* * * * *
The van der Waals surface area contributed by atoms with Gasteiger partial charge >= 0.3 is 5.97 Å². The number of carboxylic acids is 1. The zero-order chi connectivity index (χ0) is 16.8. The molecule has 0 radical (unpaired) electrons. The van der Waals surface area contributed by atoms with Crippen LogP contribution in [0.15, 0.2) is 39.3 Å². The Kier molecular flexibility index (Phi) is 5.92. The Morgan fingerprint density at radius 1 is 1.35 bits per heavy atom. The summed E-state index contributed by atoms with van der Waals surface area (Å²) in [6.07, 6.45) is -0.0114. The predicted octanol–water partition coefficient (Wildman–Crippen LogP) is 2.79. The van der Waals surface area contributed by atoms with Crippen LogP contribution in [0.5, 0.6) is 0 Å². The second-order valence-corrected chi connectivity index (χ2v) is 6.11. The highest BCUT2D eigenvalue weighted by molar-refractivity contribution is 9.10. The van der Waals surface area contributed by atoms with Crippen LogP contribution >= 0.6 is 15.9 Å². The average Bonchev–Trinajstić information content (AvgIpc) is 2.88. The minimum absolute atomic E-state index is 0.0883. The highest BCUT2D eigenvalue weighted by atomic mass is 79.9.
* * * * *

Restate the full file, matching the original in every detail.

The van der Waals surface area contributed by atoms with Gasteiger partial charge >= 0.3 is 5.97 Å². The number of carboxylic acids is 1. The zero-order chi connectivity index (χ0) is 16.8. The molecule has 0 radical (unpaired) electrons. The van der Waals surface area contributed by atoms with Crippen LogP contribution in [0.15, 0.2) is 39.3 Å². The Kier molecular flexibility index (Phi) is 5.92. The Morgan fingerprint density at radius 1 is 1.35 bits per heavy atom. The summed E-state index contributed by atoms with van der Waals surface area (Å²) in [6.07, 6.45) is -0.0114. The predicted octanol–water partition coefficient (Wildman–Crippen LogP) is 2.79. The van der Waals surface area contributed by atoms with Crippen LogP contribution in [0.5, 0.6) is 0 Å². The second-order valence-corrected chi connectivity index (χ2v) is 6.11. The highest BCUT2D eigenvalue weighted by molar-refractivity contribution is 9.10. The van der Waals surface area contributed by atoms with Crippen LogP contribution >= 0.6 is 15.9 Å². The average Bonchev–Trinajstić information content (AvgIpc) is 2.88. The minimum absolute atomic E-state index is 0.0883. The highest BCUT2D eigenvalue weighted by atomic mass is 79.9.